When the graphic novel adaption of New Spring, the prequel to the epic Wheel of Time series, was released on January 18th, it was well received here at the Ranting Dragon. Having loved that, we’re even more thrilled to be able to review the first volume of The Eye of the World Graphic Novel, the comic adaption of the first novel in The Wheel of Time series.
An aesthetic beauty
This absolutely stunning hardcover does The Eye of the World justice. The characters shown on the front—Rand, Mat and Perrin—are only part of a full scene that can be fully viewed when you unfold the dust-jacket and see Nynaeve, Egwene, Tam, Moiraine, Thom and Lan as well. It’s a truly amazing piece of art—one worthy of framing on any wall. Underneath the dust jacket, you’ll find a relief of the Wheel of Time symbol—the Wheel and the serpent biting its own tail—which is a very nice touch.
Doing the novel justice
We opened the book with very high hopes, and we weren’t disappointed. This first volume in The Eye of the World Graphic Novel opens with the Ravens prologue found in the young adult version of The Eye of the World and not released in the adult version, which was a very nice surprise. With the additional prologue, as well as an introduction to The Wheel of Time series from Robert Jordan himself—written before his death—new readers to the series won’t feel as lost as they might have starting The Eye of the World novel.
Absolutely no scene, no matter how inconsequential, is left out, from Mat and Rand taking the caskets of wine into the basement of the Inn, to seeing a raven that appears to be spying on them and Moiraine subsequently showing up, to the attack on Rand and Tam’s farm—where Narg, the talking trolloc, makes an appearance. Even Moiraine’s telling of Manetheren’s history was given due attention. In the grand scheme of things, this scene plays such a minor role; yet it is a fan favorite, and one of our favorite scenes in the entire series. This part actually works out rather well in the comic, and Robert Jordan would likely have appreciated how true to the original story this graphic novel remains, not leaving any bit out, no matter how hard to translate the images may have been.
A small warning!
One thing for fans of The Wheel of Time to keep in mind before reading the graphic novel, however, is that this is the first time that the characters have ever been drawn to be mass-marketed in the twenty-one years since The Eye of the World was first released. Unfortunately, some of these drawings might not live up to the pictures in your head. However, they are drawn consistently, and an exquisite amount of detail is rendered in these pages, so we might as well cut the artist, Chase Conley, some slack, especially considering that he had the absolute approval of The Jordan Estate.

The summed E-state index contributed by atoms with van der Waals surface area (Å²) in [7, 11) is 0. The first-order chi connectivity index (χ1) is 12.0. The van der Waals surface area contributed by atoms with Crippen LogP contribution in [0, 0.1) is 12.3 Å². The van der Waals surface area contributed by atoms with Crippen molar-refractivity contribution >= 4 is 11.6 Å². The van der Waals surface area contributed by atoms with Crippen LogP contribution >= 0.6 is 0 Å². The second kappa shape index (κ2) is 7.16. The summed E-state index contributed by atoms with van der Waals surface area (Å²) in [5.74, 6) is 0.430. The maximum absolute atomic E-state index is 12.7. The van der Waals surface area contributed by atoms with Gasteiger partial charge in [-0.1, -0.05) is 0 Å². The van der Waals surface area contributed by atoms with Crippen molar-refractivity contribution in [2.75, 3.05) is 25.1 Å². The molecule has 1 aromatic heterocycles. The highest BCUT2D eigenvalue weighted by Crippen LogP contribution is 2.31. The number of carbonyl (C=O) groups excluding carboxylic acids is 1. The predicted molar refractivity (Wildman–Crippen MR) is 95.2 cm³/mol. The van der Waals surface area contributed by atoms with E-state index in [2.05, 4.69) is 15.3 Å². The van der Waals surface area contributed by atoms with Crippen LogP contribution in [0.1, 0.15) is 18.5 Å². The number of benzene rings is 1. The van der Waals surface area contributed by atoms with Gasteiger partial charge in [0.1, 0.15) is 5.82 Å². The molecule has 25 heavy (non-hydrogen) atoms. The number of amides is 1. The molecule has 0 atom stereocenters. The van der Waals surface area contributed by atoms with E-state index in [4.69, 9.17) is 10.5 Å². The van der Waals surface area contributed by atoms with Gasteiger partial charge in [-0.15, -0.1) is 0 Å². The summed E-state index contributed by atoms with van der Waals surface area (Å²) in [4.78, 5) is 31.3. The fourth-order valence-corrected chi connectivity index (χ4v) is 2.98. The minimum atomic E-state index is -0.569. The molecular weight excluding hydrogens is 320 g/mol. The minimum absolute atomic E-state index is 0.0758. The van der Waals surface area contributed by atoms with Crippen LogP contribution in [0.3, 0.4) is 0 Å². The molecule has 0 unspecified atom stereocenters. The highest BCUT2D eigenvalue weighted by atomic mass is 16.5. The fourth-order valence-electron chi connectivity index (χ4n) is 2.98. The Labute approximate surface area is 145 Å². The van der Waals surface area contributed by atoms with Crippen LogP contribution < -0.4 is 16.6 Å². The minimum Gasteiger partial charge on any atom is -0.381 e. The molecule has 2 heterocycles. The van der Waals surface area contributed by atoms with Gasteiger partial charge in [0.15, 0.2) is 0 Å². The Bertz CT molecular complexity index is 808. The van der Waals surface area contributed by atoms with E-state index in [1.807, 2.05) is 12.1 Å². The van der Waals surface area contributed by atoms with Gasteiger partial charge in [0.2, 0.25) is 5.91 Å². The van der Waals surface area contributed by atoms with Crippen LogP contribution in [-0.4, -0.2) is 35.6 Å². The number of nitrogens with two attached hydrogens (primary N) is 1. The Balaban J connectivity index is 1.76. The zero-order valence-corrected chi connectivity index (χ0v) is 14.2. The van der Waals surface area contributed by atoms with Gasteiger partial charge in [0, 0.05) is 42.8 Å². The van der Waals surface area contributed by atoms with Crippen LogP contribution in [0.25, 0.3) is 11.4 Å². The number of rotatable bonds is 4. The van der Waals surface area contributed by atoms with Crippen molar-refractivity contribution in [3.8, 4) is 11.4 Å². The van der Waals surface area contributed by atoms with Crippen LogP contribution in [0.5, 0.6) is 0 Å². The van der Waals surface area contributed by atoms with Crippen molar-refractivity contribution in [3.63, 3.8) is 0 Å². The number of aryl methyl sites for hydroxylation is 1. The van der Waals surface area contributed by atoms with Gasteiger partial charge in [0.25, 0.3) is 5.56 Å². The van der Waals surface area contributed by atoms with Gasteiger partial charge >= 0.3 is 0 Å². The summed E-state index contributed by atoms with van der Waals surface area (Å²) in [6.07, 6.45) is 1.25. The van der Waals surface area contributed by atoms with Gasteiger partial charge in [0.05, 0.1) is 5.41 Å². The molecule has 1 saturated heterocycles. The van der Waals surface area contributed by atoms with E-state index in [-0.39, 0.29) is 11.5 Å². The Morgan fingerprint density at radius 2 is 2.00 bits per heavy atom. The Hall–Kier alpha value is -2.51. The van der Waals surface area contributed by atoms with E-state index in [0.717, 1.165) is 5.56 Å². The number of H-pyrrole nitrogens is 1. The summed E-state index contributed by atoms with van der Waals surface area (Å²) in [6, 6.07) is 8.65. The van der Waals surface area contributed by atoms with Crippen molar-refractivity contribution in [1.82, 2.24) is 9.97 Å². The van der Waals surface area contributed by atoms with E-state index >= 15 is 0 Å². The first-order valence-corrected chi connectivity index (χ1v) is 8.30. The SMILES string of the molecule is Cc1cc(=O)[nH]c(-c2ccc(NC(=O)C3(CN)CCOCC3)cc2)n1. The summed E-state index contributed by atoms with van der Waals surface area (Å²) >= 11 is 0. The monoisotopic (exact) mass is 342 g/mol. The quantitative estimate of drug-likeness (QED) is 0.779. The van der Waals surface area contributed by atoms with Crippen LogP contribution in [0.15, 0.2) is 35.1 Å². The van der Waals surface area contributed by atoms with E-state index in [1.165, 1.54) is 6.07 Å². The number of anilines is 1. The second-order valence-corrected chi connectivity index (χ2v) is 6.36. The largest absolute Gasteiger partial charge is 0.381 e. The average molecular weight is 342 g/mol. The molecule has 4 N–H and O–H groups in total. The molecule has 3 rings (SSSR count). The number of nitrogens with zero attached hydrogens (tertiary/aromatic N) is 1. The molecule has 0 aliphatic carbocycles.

Obviously, we had our preferences as well. For example, Thom looks like a fragile and grumpy hippie. We have always pictured him with longer hair, and while his attitude seems completely spot on, the drawings just don’t match up with how we pictured him for so many years. The style in which Moiraine is drawn provided a big problem for us as well. She doesn’t seem to embody the Aes Sedai presence that she so clearly possesses in the novels. Her height, while accurate, was depicted in such a way that made her seem small and submissive, contrary to the novels. Some of her facial expressions were so very unlike Moiraine and a tad demeaning to the character. Tam, on the other hand, was absolutely amazingly drawn. He seemed very well-represented—the perfect image of a grizzled war veteran who has now settled down to life as a shepherd.
An improvement upon New Spring
Unlike the art of New Spring, which was for the most part lively and colorful, The Eye of the World is dark, perfectly capturing the atmosphere of the story. Some minor details were missing for die-hard fans like myself, such as the heron marks on Rand’s sword when it’s first introduced, even though it’s discussed later on. That doesn’t diminish the masterful skill with which this story was drawn onto the pages, however. This is further enhanced by the fact that the same artists worked on the entire graphic novel. Where New Spring had characters that were drawn in a different style every other chapter, the art in The Eye of the World provides us with continuity and consistency.
Epic bonus materials
The bonus materials at the end of this volume are simply amazing. Chase Conley’s sketchbook features a lot of characters that we won’t see for another volume or two—if not longer—but the initial sketches being included here further increases the anticipation for future volumes. It is definitely hard to pick out a favorite from the twenty-six character sketches, but it was impressive to see how many were included. The second part of the bonus materials—the cover gallery—is also absolutely stunning. You get to view every cover that was released for the individual issues, and they’re all impressive. These images don’t come directly from the story, but are nonetheless stunning – just take a look at the example on the right.
Why should you read this novel?
Overall, The Eye of the World Graphic Novel absolutely did the first part of the book justice. The characters are literally brought to life right in front of you, and the script doesn’t detract from Jordan’s marvelous storytelling. This comic comes together perfectly, from the surprising prologue to the marvelous cut-off at the end, complete with cliffhanger. This comic adaption of The Wheel of Time is a great addition to the collection of any fan of the series, as well as a decent starting point for those that wish to start the series in a lighter way. We definitely cannot wait for the next volume, which is coming in June 2012.
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